Greenville’s Precision Genetics matches patients with most effective medications

View the Original article on the Upstate Business Journal.

In terms of the effectiveness of a variety of life-saving medications, one size does not fit all.

What works efficiently for one person might barely work for another, leading to increased health risks and costs. Switching from medication to medication in an attempt to alleviate this dilemma only compounds the potential for undesirable outcomes.

Enter Precision Genetics, a Greenville-based health-care technology company that specializes in pharmacogenetics services for doctors, health care systems and employers. Pharmacogenetics is the study of how people respond differently to drug therapy based on their genetic makeup.

“By using genetically-guided support applications we can impact the cost of health care in a variety of ways,” said Nate Wilbourne, founder and chief executive officer of Precision Genetics. “We can reduce the risk of long-term health care occurrences related to improper care plans. We can reduce the total number of medications being prescribed. And more importantly, we can reduce the risks of adverse drug reactions that can create huge costs for patients, their health care plans and the health system which is treating them.”

Precision Genetics was founded in 2015 and now employs about 60 people. The company collaborates with major health care organizations, academic institutions, employer groups and skilled nursing facilities throughout South Carolina and the United States. Its CLIA-certified laboratory has conducted hundreds of thousands of tests designed to provide genetic answers that help devise individualized treatment plans.

The potential improvements in health outcomes and cost savings go far beyond just paying for different medications. If patients are taking medications that don’t match their genetic profile they could end up with serious health issues that might otherwise have been avoidable. Wilbourne says the costs in health care are misaligned and instead should be evolving with the technology, the science and the innovative solutions that are continuing to burgeon.

“The cost to run a genetic analysis is minimal compared to the cost of admission to a hospital due to an adverse drug reaction, a postoperative complication or something even more catastrophic,” said Wilbourne, a former college and NBA basketball player with more than 20 years of experience in the health care field. “If physicians buy into the science and use the individual’s personal playbook as a way to treat them as opposed to the historical way of treating patients via trial and error, then we are making a difference for the good. Our technology platform allows us to take genetic information and make it applicable in a physician’s workflow by streamlining and automating the process.”

Guided by Precision Genetics’ high-tech testing, physicians are provided the option to prescribe medications based on genetic insights. This eliminates waste and saves customers money. For example, if a patient who has suffered a heart attack is taking a blood thinner that doesn’t work for him, he might as well be taking a sugar pill. He also might end up having either a stroke or a second heart attack. This results in an emergency room visit, more surgery and also the cost of staying in the hospital. But if the patient got the medication right the first time he could have avoided the stroke or second heart attack and the associated costs.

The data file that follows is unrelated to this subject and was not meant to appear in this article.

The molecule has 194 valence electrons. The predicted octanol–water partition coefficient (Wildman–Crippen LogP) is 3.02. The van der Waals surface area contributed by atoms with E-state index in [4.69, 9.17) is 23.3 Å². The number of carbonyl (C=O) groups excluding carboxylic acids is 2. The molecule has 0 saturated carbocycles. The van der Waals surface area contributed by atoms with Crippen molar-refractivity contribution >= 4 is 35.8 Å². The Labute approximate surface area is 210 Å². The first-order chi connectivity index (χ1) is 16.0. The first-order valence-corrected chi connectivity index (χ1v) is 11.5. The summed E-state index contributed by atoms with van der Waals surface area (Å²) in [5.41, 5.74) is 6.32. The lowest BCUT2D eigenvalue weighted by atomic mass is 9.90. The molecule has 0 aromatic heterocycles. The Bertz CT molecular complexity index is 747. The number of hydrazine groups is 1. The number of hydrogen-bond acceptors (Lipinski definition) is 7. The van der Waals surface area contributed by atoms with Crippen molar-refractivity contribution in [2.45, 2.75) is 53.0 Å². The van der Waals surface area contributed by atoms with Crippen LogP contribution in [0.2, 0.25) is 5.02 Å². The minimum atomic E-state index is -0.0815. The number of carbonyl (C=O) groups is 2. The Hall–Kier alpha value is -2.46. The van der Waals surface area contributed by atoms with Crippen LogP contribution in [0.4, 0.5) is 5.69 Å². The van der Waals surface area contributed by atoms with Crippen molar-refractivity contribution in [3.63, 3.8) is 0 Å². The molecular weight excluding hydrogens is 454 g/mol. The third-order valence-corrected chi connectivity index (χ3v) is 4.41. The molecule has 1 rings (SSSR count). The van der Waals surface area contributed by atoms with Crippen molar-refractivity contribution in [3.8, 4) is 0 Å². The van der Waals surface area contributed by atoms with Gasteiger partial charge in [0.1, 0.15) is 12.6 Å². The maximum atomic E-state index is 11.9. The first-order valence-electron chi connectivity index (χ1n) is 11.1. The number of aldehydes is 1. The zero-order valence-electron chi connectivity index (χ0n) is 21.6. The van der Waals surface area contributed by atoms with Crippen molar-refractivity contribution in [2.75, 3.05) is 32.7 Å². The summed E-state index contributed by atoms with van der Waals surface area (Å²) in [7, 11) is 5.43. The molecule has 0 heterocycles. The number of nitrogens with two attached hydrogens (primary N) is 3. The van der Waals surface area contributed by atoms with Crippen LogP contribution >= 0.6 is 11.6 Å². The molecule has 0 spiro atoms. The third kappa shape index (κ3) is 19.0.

Precision Genetics sign

Cortney Boccardi, director of marketing for Precision Genetics, says that in the U.S. roughly $528 billion is spent every year on medications that aren’t effective and that about 50% of all medications don’t work. With an automated process based on pharmacogenetic testing, a significant percentage of this can be avoided.

“But there are doctors, nurses, pharmacists and even hospital systems that aren’t making use of this technology because of a lack of education. They remain unaware of its availability, or, they’ve heard of it but don’t believe that it is clinically relative today,” Boccardi said. “We know that the lack of education on pharmacogenetics in medical school or even pharmacy school is the primary reason why most health care systems and doctors have not taken this kind of test seriously.”

During the COVID-19 pandemic, Precision Genetics received a $250,000 investment from the South Carolina Research Authority through the SCRA’s entrepreneurial SC Launch program to expand its processing of COVID-19 test kits. It was a further boost for a company already on the rise.

“We were happy to fund SCRA companies that were providing critical solutions during the height of the pandemic. Precision Genetics quickly pivoted their operations from providing advanced molecular testing to COVID-19 testing at a time when most of that testing was being conducted by out-of-state operations,” said Steve Johnson, SCRA investment manager. “By providing in-state COVID testing, patients’ results were obtained usually within 24 hours rather than having to wait up to five days. Precision Genetics became a vital part of our state’s fight to manage this dangerous disease.”

Did you know?

  • 82% of Americans take at least one medication.
  • The FDA says that 50% of medications taken by patients are ineffective.
  • Adverse Drug Reactions (ADR) are the fourth leading cause of death.
  • 20-30% of health-care benefit costs are prescriptions.
  • Prescription costs increase 3-9% every year.